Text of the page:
My last corporate job was a great one. I spent four years in a startup tech company which ended up becoming the market leader. It was called CCBN and now is part of Thomson Financial. What was great about this position was that, for the first time, I was a part of the growth and development of a market, a brand, and a company truly from the “ground up”. When I started, i was employee #32 and when I moved on, we had more than ten times that in the organization. It was very exciting and there were lots of new opportunities and “firsts”.
I came to this company because I needed a job in Boston while my only child was attending college and was a college athlete. I sold my house and moved 3000 miles to a new city – very different that the slow moving Northwest I was accustomed to all my life. My background was sales and sales management. CCBN gave me the opportunity to create the first inside sales team to support the outbound sales reps. Two years later, I created the first corporate university supporting business goals there.
Looking back, it truly felt like a four year vacation – I was able to commute by bike and boat into Boston (THE way to go, if you ask me) during the summer and Fall months – plus I created two new positions and was given creative license to make something happen. So it was the best of times. Also, while I was there, I drove to every nearby state and knew my time was limited in the Northeast so I had better make the most of it. That made for a vibrant life for me.
The other thing it did though, was show me that even when I am doing what I love, in the corporate world I am still at the mercy of the “upper echalon’s” opinions – and often these opinions were a guess at best, off-base, or actually mean spirited. I found the politics to be repugnant and so unappealing that I vowed once I launched my own business – I’d never work with clients, vendors, or peers that I didn’t like, respect, and value.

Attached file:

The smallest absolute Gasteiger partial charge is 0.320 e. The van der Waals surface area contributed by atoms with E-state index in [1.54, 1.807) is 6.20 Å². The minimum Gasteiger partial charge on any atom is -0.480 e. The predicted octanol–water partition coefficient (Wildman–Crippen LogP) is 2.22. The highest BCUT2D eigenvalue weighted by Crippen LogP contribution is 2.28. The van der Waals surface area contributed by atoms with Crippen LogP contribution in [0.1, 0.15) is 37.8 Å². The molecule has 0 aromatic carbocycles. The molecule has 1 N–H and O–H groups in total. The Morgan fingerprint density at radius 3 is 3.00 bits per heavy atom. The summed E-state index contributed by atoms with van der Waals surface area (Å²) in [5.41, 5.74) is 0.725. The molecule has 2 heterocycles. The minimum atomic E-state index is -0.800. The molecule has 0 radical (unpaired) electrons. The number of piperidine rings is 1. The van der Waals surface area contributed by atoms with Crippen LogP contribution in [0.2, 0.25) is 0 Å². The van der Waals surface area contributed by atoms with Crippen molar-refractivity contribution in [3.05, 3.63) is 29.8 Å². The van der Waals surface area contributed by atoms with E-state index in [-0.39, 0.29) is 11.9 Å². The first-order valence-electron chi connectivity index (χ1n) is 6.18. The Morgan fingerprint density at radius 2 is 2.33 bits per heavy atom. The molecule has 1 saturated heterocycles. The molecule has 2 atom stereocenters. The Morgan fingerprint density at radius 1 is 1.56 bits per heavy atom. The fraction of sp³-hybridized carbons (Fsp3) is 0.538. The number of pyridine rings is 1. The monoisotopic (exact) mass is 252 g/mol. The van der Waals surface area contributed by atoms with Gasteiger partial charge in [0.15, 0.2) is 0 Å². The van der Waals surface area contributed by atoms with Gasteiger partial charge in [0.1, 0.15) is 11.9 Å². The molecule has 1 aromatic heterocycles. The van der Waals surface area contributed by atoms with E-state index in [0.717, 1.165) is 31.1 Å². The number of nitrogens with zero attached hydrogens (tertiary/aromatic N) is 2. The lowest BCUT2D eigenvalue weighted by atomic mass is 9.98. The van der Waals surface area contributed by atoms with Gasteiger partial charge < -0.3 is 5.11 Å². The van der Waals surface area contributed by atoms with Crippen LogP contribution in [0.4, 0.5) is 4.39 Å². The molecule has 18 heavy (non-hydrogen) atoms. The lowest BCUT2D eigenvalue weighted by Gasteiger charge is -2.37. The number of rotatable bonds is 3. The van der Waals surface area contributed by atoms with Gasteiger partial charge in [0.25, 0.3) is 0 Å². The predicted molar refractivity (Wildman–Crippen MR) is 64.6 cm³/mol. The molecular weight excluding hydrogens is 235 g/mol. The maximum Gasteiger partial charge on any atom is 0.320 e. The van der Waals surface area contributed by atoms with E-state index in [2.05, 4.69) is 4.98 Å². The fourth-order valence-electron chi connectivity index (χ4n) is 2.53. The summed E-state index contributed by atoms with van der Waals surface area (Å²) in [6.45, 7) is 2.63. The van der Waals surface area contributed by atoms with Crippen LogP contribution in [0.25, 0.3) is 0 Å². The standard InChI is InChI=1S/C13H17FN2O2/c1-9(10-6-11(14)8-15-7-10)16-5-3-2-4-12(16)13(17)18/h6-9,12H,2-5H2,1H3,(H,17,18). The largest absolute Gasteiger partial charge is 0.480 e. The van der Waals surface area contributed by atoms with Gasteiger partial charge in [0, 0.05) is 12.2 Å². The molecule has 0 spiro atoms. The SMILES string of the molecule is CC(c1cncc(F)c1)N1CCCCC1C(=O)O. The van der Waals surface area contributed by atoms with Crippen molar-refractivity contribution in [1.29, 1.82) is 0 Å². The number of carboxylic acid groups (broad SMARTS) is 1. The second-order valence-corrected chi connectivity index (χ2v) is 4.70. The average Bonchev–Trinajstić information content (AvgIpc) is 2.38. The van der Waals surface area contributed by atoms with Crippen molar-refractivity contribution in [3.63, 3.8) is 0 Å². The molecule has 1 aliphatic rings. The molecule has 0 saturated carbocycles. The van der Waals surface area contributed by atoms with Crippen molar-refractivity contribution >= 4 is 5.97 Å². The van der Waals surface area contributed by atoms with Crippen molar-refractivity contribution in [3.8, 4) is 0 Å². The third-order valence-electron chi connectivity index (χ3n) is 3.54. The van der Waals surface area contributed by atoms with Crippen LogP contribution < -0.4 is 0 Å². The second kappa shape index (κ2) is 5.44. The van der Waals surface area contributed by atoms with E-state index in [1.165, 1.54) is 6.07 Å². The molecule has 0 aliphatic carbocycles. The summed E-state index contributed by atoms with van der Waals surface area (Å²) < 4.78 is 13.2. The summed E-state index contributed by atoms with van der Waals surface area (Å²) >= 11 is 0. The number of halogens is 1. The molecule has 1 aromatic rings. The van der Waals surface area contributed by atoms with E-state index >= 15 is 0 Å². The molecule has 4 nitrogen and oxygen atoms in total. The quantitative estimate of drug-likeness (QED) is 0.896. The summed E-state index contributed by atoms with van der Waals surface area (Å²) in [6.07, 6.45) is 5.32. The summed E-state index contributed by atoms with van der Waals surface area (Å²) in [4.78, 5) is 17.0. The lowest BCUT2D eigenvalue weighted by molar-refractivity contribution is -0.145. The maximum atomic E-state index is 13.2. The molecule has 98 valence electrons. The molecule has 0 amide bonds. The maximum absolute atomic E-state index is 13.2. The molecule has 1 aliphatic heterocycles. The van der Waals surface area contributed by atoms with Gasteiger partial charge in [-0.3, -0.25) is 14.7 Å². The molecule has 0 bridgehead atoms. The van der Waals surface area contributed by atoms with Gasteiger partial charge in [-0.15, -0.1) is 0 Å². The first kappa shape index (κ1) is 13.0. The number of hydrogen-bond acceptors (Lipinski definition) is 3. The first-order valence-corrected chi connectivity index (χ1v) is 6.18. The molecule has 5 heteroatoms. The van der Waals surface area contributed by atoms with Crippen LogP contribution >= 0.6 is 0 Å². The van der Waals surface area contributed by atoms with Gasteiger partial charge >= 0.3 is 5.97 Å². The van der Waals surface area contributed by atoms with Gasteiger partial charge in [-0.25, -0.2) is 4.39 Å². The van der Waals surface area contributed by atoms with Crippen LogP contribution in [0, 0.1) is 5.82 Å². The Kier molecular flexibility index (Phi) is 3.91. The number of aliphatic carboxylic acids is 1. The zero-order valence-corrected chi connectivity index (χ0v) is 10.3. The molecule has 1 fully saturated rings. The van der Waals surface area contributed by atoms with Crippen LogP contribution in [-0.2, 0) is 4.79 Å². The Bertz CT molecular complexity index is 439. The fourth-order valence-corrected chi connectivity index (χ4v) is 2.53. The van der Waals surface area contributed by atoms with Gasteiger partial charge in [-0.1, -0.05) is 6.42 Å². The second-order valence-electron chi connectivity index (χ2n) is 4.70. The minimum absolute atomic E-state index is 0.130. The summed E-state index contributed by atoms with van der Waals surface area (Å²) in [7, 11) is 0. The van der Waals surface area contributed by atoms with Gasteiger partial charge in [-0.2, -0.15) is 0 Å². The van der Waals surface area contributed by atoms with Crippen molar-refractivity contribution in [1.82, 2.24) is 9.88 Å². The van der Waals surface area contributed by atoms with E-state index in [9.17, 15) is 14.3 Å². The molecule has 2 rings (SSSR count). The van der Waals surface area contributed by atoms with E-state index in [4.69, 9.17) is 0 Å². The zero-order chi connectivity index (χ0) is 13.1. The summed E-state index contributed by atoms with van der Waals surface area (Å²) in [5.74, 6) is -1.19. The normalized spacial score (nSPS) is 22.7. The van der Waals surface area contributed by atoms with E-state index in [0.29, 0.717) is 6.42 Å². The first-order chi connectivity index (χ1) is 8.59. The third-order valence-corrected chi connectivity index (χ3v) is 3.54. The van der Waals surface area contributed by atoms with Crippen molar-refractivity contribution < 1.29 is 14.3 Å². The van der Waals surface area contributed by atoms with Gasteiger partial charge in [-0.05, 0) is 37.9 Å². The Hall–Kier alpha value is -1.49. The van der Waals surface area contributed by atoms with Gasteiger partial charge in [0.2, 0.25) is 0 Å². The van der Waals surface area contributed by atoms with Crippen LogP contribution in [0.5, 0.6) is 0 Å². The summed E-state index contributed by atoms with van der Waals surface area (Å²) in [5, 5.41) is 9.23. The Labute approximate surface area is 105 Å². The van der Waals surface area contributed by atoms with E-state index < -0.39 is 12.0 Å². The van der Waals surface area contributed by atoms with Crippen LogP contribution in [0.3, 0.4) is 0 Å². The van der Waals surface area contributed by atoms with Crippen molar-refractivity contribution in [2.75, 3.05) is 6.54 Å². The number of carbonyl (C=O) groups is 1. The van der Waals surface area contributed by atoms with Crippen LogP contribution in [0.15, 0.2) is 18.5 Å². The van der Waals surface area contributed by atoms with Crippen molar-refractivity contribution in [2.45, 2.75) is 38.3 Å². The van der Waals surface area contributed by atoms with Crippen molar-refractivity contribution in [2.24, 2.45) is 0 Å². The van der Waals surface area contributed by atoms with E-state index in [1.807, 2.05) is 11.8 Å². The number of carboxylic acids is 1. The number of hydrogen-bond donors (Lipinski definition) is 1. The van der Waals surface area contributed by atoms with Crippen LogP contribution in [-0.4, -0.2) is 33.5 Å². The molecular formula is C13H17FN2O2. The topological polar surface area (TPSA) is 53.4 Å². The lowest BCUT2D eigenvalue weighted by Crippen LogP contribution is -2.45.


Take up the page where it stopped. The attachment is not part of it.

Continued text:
This experience helped me build a foundation for my own company’s success. Since 2001, I have not compromised my vow of business partners – and have always found great people to work with. I don’t have to “settle” and even be disingenuous – I can be me all the time. Who I am at work is not different than who I am outside of work. I love that.
In terms of what I do – I knew sales inside and out. I knew sales management, but didn’t want to be a manager. I new training and employee development after being submerged in building a fine corporate university with management training, new employee assimilation, and ongoing education for all. So the shift for me was to figure out what I really loved the most of all of this – and it is this: teaching others how to move themselves forward, and being on stage – performing and entertaining — which I accomplish as a trainer, coach and speaker.
I think everyone needs those great corporate experiences for growth and learning – and at some point you get to the crossroads where you decide you want more of the bureaucracy, or you are ready to pave your own way. For me, it was very clear when that time had come. The great thing is that CCBN became my first client – which definitely helped in my transition into entrepreneurship.